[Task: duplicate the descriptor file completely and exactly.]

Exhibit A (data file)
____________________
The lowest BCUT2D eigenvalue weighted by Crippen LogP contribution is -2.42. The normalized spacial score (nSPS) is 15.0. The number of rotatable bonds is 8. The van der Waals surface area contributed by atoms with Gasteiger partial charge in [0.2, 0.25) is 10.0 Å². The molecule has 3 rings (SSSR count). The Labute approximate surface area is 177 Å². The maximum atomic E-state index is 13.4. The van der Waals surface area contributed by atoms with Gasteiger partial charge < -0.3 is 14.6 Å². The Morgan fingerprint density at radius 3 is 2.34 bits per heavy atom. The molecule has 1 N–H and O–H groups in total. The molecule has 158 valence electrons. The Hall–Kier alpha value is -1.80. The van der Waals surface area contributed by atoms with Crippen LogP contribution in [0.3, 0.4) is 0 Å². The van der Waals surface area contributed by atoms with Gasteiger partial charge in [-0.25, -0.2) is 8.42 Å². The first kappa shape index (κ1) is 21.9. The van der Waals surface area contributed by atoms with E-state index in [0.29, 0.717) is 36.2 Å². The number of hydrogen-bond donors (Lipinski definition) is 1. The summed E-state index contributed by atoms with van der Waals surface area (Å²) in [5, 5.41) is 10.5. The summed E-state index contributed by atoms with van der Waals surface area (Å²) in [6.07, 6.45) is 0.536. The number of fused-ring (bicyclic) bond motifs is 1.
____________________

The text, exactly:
The lowest BCUT2D eigenvalue weighted by Crippen LogP contribution is -2.42. The normalized spacial score (nSPS) is 15.0. The number of rotatable bonds is 8. The van der Waals surface area contributed by atoms with Gasteiger partial charge in [0.2, 0.25) is 10.0 Å². The molecule has 3 rings (SSSR count). The Labute approximate surface area is 177 Å². The maximum atomic E-state index is 13.4. The van der Waals surface area contributed by atoms with Gasteiger partial charge < -0.3 is 14.6 Å². The Morgan fingerprint density at radius 3 is 2.34 bits per heavy atom. The molecule has 1 N–H and O–H groups in total. The molecule has 158 valence electrons. The Hall–Kier alpha value is -1.80. The van der Waals surface area contributed by atoms with Crippen LogP contribution in [0.3, 0.4) is 0 Å². The van der Waals surface area contributed by atoms with Gasteiger partial charge in [-0.25, -0.2) is 8.42 Å². The first kappa shape index (κ1) is 21.9. The van der Waals surface area contributed by atoms with E-state index in [0.29, 0.717) is 36.2 Å². The number of hydrogen-bond donors (Lipinski definition) is 1. The summed E-state index contributed by atoms with van der Waals surface area (Å²) in [5, 5.41) is 10.5. The summed E-state index contributed by atoms with van der Waals surface area (Å²) in [6.07, 6.45) is 0.536. The number of fused-ring (bicyclic) bond motifs is 1.